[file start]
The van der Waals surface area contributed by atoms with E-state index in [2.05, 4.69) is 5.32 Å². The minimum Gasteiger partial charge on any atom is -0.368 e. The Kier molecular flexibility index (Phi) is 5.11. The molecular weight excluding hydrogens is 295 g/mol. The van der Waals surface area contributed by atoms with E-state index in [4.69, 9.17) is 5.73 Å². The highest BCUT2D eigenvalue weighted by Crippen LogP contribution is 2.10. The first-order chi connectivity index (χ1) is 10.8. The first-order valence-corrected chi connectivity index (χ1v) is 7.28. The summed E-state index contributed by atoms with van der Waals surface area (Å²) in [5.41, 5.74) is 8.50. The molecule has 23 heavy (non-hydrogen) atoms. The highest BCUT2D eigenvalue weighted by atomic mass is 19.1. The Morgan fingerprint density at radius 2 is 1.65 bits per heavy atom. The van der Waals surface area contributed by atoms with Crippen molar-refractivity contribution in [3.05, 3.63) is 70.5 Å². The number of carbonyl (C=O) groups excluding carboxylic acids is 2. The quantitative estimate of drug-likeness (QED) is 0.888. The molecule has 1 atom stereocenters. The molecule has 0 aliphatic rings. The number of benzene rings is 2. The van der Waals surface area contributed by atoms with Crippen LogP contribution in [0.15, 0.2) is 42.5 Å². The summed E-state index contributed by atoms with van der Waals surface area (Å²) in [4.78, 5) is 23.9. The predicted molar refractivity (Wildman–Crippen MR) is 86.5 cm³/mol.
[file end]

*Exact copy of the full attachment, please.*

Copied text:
The van der Waals surface area contributed by atoms with E-state index in [2.05, 4.69) is 5.32 Å². The minimum Gasteiger partial charge on any atom is -0.368 e. The Kier molecular flexibility index (Phi) is 5.11. The molecular weight excluding hydrogens is 295 g/mol. The van der Waals surface area contributed by atoms with E-state index in [4.69, 9.17) is 5.73 Å². The highest BCUT2D eigenvalue weighted by Crippen LogP contribution is 2.10. The first-order chi connectivity index (χ1) is 10.8. The first-order valence-corrected chi connectivity index (χ1v) is 7.28. The summed E-state index contributed by atoms with van der Waals surface area (Å²) in [5.41, 5.74) is 8.50. The molecule has 23 heavy (non-hydrogen) atoms. The highest BCUT2D eigenvalue weighted by atomic mass is 19.1. The Morgan fingerprint density at radius 2 is 1.65 bits per heavy atom. The van der Waals surface area contributed by atoms with Crippen molar-refractivity contribution in [3.05, 3.63) is 70.5 Å². The number of carbonyl (C=O) groups excluding carboxylic acids is 2. The quantitative estimate of drug-likeness (QED) is 0.888. The molecule has 1 atom stereocenters. The molecule has 0 aliphatic rings. The number of benzene rings is 2. The van der Waals surface area contributed by atoms with Crippen LogP contribution in [0.15, 0.2) is 42.5 Å². The summed E-state index contributed by atoms with van der Waals surface area (Å²) in [4.78, 5) is 23.9. The predicted molar refractivity (Wildman–Crippen MR) is 86.5 cm³/mol.